What Disney’s original 1967 animated classic The Jungle Book lacked within its bubbly psyche was a deep sense of vulnerability and darkness for its human protagonist Mowgli, perhaps an unthinkable inclusion in a family movie at the time. In Jon Favreau’s live-action update of the joyous sing-along classic, the Iron Man director pits young Mowgli – played excellently and with exceeding charm by Neel Sethi – against the forces of nature as an outcast while simultaneously reminding the youngling – and the audience – of his legacy he’s destined to fulfill as a destructive man.
The setting of this update is amongst the most palpable and harshest of conditions: a dried-up and dying jungle plagued by detrimental droughts. A tacit truce amongst the animal kingdom is marked by a rock at the edge of a sapped riverbed, where creatures of all diets – carnivorous and herbivorous – set aside their differences to survive in a deteriorating environment in a wholly idealistic rejection of Darwinian hierarchy for survival.
It’s at this very waterhole that Mowgli’s “manliness” comes face-to-face with the rest of the jungle where he’s subject to whispered comments and supercilious glances. Mowgli’s destiny as a “mancub” – as he’s referred – is of a violent and tumultuous image within the animal world that grows increasingly difficult to overlook as he grows up. There’s a negative connotation attached to the word “man” and despite his attempts to fit in, Mowgli exhibits a crafty and intuitive advantage to create that alienates him from the rest. His craftiness is the antithesis to his future legacy as a man that destroys, but in some way that same power to create yields a potential of creating tools of destruction.
Nevertheless, his ability is uncanny, building what he can to ease his life and solve problems. However, this craftiness goes scrutinized among the animal world like when he builds a water bowl on a leafy rope, an unwittingly condescending and alienating contraption that reminds the animal world of humanity’s seeming superiority. To his adoptive wolf parents chagrin – Akela (voiced by Giancarlo Esposito) and Raksha (Lupita Nyong’o) – Mowgli has to be reminded that this way – his way – is not the wolf way and is an admonishment of his roots as a progenitor of man.
This is also where Shere Khan (Idris Elba) makes his predilections against Mowgli begrudgingly apparent; Mowgli simply does not belong. Shere Khan’s scarred and gnarled face was the result of man and his destructive “red flower,” the animal namesake for fire. But it’s not enough for Khan that Mowgli leave the jungle, Shere Khan simply wants him dead for the sins of man. With real danger at hand, Mowgli’s panther mentor and guardian Bagheera (Ben Kingsley) is tasked with escorting him to a man village to avoid the predatory Khan.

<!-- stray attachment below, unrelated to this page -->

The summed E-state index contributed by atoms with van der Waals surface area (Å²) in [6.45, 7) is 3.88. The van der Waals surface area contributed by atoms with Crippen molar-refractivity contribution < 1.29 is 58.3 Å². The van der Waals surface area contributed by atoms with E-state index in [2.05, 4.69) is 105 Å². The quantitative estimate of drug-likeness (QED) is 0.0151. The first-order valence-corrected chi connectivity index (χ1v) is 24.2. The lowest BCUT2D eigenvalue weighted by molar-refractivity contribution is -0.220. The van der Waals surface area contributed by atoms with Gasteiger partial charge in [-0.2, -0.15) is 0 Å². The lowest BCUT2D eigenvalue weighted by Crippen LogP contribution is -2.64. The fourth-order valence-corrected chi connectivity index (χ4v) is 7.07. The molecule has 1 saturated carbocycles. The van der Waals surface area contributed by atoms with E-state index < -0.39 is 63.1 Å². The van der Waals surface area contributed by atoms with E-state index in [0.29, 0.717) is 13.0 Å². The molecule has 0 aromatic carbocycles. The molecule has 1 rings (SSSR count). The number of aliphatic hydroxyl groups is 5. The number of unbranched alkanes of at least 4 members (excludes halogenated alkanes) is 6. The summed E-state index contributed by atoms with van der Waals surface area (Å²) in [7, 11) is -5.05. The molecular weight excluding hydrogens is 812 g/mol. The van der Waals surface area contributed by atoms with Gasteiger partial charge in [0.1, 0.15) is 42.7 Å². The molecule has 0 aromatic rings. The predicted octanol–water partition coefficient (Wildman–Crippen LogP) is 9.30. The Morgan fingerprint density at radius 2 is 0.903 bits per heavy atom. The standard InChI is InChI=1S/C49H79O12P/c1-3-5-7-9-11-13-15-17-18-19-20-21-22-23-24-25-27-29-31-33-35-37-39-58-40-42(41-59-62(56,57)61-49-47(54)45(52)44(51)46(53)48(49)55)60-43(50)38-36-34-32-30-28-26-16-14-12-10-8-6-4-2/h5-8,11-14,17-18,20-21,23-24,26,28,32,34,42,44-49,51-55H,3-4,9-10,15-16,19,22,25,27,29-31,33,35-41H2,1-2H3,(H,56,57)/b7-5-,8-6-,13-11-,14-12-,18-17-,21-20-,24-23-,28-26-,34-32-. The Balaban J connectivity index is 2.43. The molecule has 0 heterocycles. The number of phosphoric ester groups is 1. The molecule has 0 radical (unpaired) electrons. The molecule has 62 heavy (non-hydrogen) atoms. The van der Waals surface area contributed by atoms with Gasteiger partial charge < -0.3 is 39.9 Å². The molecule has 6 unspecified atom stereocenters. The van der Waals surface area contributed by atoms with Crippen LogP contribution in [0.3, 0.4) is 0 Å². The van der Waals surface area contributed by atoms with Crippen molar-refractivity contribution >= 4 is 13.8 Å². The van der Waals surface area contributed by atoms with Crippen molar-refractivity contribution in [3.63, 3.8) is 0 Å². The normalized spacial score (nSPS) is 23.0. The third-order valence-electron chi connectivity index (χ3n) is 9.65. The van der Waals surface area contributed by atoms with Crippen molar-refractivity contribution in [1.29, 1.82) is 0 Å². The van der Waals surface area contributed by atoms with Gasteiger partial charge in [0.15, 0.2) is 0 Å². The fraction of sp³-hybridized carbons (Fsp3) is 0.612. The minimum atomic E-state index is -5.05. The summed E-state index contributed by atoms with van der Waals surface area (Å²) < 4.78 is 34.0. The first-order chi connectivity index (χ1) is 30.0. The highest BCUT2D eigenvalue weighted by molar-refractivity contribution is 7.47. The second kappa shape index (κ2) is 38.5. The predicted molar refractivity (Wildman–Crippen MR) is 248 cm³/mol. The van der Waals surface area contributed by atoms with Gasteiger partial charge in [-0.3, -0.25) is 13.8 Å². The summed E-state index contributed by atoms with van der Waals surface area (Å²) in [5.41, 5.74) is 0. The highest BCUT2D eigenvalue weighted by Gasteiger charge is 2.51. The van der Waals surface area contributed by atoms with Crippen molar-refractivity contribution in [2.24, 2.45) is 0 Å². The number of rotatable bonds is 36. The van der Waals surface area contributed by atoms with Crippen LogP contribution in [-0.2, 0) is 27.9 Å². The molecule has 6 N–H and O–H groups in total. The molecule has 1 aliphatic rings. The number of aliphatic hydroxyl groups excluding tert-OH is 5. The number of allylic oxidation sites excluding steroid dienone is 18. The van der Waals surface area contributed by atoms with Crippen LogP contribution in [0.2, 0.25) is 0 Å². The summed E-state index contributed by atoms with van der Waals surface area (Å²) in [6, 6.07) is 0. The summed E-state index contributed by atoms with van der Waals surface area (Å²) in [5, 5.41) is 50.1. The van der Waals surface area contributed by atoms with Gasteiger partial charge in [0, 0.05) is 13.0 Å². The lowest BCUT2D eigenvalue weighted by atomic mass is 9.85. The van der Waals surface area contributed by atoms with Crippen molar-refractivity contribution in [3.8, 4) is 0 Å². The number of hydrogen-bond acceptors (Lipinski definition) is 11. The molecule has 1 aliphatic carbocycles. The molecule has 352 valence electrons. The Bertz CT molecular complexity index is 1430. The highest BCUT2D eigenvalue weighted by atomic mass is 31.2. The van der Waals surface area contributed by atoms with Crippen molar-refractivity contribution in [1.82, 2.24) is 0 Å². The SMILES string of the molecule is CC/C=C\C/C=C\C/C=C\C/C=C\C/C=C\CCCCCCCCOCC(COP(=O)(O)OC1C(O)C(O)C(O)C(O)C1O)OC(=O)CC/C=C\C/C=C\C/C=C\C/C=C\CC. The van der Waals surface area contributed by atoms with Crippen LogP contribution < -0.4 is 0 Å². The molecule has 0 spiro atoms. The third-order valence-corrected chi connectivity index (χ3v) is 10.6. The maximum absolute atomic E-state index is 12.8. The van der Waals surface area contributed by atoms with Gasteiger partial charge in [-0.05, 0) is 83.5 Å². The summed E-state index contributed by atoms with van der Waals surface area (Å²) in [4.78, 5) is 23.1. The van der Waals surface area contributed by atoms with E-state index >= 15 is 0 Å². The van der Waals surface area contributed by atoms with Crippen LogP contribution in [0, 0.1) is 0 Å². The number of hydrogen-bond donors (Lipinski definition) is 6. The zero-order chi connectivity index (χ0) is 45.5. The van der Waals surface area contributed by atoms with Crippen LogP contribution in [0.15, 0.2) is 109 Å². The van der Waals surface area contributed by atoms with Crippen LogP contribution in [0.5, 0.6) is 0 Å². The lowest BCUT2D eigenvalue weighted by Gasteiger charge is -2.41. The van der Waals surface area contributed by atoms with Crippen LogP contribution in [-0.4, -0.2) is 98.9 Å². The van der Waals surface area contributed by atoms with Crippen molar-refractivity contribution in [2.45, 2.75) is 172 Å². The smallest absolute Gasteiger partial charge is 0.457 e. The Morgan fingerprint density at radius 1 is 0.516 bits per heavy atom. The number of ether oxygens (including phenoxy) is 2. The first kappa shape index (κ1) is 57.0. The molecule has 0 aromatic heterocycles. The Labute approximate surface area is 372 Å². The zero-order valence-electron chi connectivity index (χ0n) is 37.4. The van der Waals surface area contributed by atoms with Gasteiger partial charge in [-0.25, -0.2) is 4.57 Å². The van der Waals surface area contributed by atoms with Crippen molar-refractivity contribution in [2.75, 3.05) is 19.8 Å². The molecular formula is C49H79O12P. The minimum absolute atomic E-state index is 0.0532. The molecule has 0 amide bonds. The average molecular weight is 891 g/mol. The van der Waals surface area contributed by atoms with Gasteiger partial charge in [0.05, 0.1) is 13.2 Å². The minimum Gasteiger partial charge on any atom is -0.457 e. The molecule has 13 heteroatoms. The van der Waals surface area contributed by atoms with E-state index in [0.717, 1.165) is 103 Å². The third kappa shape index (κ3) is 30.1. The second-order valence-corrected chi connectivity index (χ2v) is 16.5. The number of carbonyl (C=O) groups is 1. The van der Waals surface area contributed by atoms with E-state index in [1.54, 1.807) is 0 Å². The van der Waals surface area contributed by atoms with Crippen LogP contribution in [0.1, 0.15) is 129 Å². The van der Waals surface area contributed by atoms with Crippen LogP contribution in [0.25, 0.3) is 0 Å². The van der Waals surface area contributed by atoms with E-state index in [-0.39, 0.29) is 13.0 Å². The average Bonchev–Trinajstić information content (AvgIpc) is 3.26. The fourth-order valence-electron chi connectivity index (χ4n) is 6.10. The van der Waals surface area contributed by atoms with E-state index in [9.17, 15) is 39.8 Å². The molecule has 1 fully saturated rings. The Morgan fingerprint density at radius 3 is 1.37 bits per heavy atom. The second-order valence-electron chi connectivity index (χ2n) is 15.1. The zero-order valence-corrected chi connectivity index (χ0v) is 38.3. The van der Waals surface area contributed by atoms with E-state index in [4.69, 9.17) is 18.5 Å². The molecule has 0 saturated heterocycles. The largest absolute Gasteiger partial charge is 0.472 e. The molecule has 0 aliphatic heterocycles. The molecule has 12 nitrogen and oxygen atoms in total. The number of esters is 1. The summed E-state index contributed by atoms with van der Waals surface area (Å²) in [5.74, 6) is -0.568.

On all fronts The Jungle Book is a darker adaptation of the 1960s animated film featuring a grim setting with a monumental dilemma and identity crisis for its protagonist. Unlike its predecessor there is a real presence of danger and menace. This is a jungle where droughts, flash floods, vicious predators, and even humans are a real threat. The film’s grim and dark view of a Darwinist world sets the stage and precedence for the forces of nature at odds with the force of humankind as represented by Mowgli’s character.
Despite a tone some may find cynical, the film does manage to include a few moments of what would normally be Disney mawkishness. Yet even these come off as genuine thanks in part to Favreau’s attentive and reserved direction. One scene in particular sees Mowgli saving a baby elephant from a pit using the jungle to craft a pulley system; it’s warm and touching, a reminder of humanity’s ability to exhibit gentleness. The nearly silhouette images paint a dark world that displays a fleeting potential for poignant moments of survival and hope.
That scene is revealing of Jon Favreau’s fantastic vision in directing and adapting this new version of The Jungle Book. Moments of torrential storms, earth-pounding stampedes, and ferocious feline battles are punctuated with tenderness and non-pontificating and reflective life-lessons. Amid the film’s cynicism there’s still plenty for children and families to to enjoy, never allowing the darkness to fully overwhelm the film.
More than anything, it’s the characters that help shine light in the jungle’s darkness. Neel Sethi as Mowgli owns the film with his portrayal of a charming young boy in this animalistic world. The voice acting is above par with some of Hollywood’s biggest stars. Bill Murray as Mowgli’s latter half companion Baloo is a match made in heaven, and who else to portray the laidback bear than one of Hollywood’s most-beloved laidback comedy actors? Murray breathes life into the film with his appearance and Murray’s comically attuned performance.
The villains, of course, get special mention, with Idris Elba a real standout with his menacing and convincing Shere Khan, a vicious creature as dangerous and spiteful as any man that Khan warns about. Christopher Walken as King Louis is a strange choice but as time passes you find ease in accepting his thuggish portrayal of the grandiose orangutan. Kaa the snake, no longer comic relief, is voiced by the seductive Scarlett Johansson and what better choice to portray the hypnotizing and alluring python?
The Jungle Book is the polar opposite of it’s animated predecessor, one that contrasts nicely with the bubbly and colorful nature of the original Disney classic. Nonetheless, this live-action update from Favreau is gorgeously realized and a visually stunning take on a classic film that masterfully blends the dark and light with ambitious fortitude. The film’s heart is bigger than its impressive CG, standing apart as less a spectacle and more a lofty character driven work that deservedly pays off.